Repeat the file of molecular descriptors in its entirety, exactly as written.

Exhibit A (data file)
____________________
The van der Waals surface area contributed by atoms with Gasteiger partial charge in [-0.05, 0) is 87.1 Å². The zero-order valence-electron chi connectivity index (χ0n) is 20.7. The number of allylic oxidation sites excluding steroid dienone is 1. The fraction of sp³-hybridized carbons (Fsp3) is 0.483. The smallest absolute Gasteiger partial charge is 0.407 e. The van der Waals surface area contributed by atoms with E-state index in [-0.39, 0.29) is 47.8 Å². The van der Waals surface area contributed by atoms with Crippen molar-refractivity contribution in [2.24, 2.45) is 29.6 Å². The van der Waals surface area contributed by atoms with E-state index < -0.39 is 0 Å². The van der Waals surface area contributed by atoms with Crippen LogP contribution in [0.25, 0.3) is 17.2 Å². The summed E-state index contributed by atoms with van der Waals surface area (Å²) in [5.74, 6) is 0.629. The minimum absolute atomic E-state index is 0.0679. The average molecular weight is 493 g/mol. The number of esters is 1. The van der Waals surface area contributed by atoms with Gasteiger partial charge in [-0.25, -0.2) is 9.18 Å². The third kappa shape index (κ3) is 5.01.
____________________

The van der Waals surface area contributed by atoms with Gasteiger partial charge in [-0.05, 0) is 87.1 Å². The zero-order valence-electron chi connectivity index (χ0n) is 20.7. The number of allylic oxidation sites excluding steroid dienone is 1. The fraction of sp³-hybridized carbons (Fsp3) is 0.483. The smallest absolute Gasteiger partial charge is 0.407 e. The van der Waals surface area contributed by atoms with E-state index in [-0.39, 0.29) is 47.8 Å². The van der Waals surface area contributed by atoms with Crippen molar-refractivity contribution in [2.24, 2.45) is 29.6 Å². The van der Waals surface area contributed by atoms with E-state index < -0.39 is 0 Å². The van der Waals surface area contributed by atoms with Crippen LogP contribution in [0.25, 0.3) is 17.2 Å². The summed E-state index contributed by atoms with van der Waals surface area (Å²) in [5.74, 6) is 0.629. The minimum absolute atomic E-state index is 0.0679. The average molecular weight is 493 g/mol. The number of esters is 1. The van der Waals surface area contributed by atoms with Gasteiger partial charge in [-0.25, -0.2) is 9.18 Å². The third kappa shape index (κ3) is 5.01.